TAK EDITIONS / TAK Ensemble:
About: TAK ensemble’s third album Oor launches their new label TAK editions into being. With works by Tyshawn Sorey, Erin Gee, Natacha Diels, David Bird, Ann Cleare, and Ashkan Behzadi, this visceral collection of works primarily written for the ensemble highlight fierce virtuosity, uncanny blends, and otherworldly timbral landscapes.
Artist: TAK ensemble • Album: Oor • Format: CD | Digital • Release: May 18, 2019 • Label: TAK editions Cat. No. TAKe001 • Label Code: M9-518 • UPC/EAN: 5149709357
• Label + Promotion: Laura@TAKensemble.com •
TAK ensemble’s third album Oor launches their new label, TAK editions, into being. With works by Tyshawn Sorey, Erin Gee, Natacha Diels, David Bird, Ann Cleare, and Ashkan Behzadi, this visceral collection of works, primarily written for the ensemble, highlights fierce virtuosity, uncanny blends, and otherworldly timbreal landscapes.
TAK is a quintet that delivers energetic and virtuosic performances of contemporary classical music. The ambitious ensemble “impresses with the organicity of their sound, their dynamism and virtuosity — and, well, just a dash of IDGAF as they slay the thorniest material like it’s nothing” (WQXR, Q2 Music). Dedicated to the commissioning of new works and direct collaboration with composers and other artists, TAK promotes ambitious programming at the highest level, fostering engagement both within the contemporary music community and the artistic community at large. Their debut album Ecstatic Music: TAK plays Taylor Brook was released by New Focus Recordings in September 2016, to critical acclaim; it was featured as Q2 Music’s Album of the Week by WQXR, and was listed in the Top 10 Classical Albums of 2016 by The Boston Globe, which praised the “young, fearless players... fluid grace and confidence.”
Their second album, Sanctuary, with Mario Diaz de Leon, was released on Denovali Records in Sept 2017 and described as “a ritualistic masterwork of modern classical music...with visionary intensity—21st century chamber music that combines crystalline clarity with the disorienting turbulence of a sonic vortex” by WIRE Magazine.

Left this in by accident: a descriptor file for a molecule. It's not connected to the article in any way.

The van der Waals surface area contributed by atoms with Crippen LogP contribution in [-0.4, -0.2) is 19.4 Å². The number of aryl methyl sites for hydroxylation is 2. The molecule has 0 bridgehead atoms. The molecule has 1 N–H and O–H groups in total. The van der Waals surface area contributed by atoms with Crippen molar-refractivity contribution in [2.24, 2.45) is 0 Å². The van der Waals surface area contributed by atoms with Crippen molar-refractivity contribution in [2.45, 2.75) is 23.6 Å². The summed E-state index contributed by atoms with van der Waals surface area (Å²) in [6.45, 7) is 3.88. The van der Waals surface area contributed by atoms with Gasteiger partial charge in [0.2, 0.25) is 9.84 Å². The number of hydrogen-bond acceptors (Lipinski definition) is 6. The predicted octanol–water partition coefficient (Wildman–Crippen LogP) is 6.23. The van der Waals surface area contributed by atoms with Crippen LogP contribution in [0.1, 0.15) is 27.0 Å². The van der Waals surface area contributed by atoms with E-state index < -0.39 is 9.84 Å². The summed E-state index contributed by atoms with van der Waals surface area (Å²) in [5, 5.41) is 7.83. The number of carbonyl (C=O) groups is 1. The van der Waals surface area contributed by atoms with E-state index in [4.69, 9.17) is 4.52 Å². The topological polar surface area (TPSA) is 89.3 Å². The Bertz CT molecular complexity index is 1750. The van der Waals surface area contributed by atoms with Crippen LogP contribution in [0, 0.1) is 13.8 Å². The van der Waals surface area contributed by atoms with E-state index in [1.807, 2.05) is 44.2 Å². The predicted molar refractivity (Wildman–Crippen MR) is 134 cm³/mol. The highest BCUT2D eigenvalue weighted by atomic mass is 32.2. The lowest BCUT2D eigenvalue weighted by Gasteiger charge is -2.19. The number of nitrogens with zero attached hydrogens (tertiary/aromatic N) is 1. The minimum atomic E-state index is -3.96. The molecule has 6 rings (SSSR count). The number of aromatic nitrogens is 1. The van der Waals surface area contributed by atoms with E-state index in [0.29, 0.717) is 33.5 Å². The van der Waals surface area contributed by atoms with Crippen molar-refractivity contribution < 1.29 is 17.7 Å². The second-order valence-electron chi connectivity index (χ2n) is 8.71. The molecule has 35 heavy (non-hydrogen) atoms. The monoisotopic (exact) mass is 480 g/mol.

TAK is: Laura Cocks, flutes / Carlos Cordeiro, clarinets / Marina Kifferstein, violin / Ellery Trafford, percussion / Charlotte Mundy, voice
Unable to Create and Offscreen World (c) features guest cellist, Meaghan Burke
Artwork by Erika Kari McCarthy: erikakari.com
Recorded by Ryan Streber at Oktaven Audio 2018-2019 | Produced by David Bird, Taylor Brook, and Laura Cocks
Mastered by Chris Botta | Artwork by Erika Kari McCarthy | Album Design by David Bird and Laura Cocks
Ⓟ & © all rights reserved TAK ensemble / TAK editions 2019
It was an absolute pleasure to write this piece for Charlotte Mundy and the TAK ensemble. I am so grateful to them for their huge musicality, and their extremely incisive and energetic interpretation and performance.
In the Mouthpieces series, the voice is used as an instrument of sound production rather than as a vehicle of identity. Linguistic meaning is not the voice’s goal. The construction of the vocal text is often based on linguistic structure—vowel-consonant formation and the principle of the allophone—and is relatively quiet, with a high percentage of breath.
In the Mouthpiece series of works for voice and ensemble, the articulatory possibilities of the mouth are often mapped on the instruments, mirroring and expanding the vocal sounds to form a kind of “super-mouth” that can move beyond the physical limitations of a single vocal tract. Merging the voice with both the instruments and with breath, the sounds repeatedly return to “formlessness” through "a more (or less) pronounced utterance of the mouth." This has been the main idea behind the entire Mouthpiece series, which began in 1999 and consists of more than 30 works for different instrumentations, devoid of semantic text or language. Not pre-meaning, simply never in the direction of meaning.
– Erin Gee
Series Imposture is inspired by the “Rosenhan experiment,” a famous experiment done to test the validity of psychiatric diagnosis. The study was conducted by the psychologist David Rosenhan and published by the Science journal in 1973 under the title “On being sane in insane places.” It involved the use of healthy associates or pseudo-patients who faked auditory hallucinations in an attempt to gain admission to different psychiatric hospitals across the United States. All pseudo-patients involved in the study were admitted to these facilities and diagnosed with mild-to-serious psychiatric disorders. Soon after their admission, the pseudo-patients attempted to make a public “show” of their sanity but were unable to convince their caretakers. All pseudo-patients then were forced to admit to having a mental illness and ingest antipsychotic drugs as a condition of their release. These patients spent an average of 19 days in these institutions, and one patient remained in one for nearly two months.
– David Bird
Unable to create an offscreen world (c)
unable to create an offscreen world (c) is the third piece in a series of three pieces, which explore ideas of wrongness, incompatibility, and inability with ferocious streams of energy, confidence, and hope.
Ornations was written for TAK in the fall of 2014.
The Colors Don’t Match
The yellow wire connects to the yellow clip.
The red clip connects to the red button.
The green button connects to the brown lead...
And all chaos ensues in a battle between labels and willpower.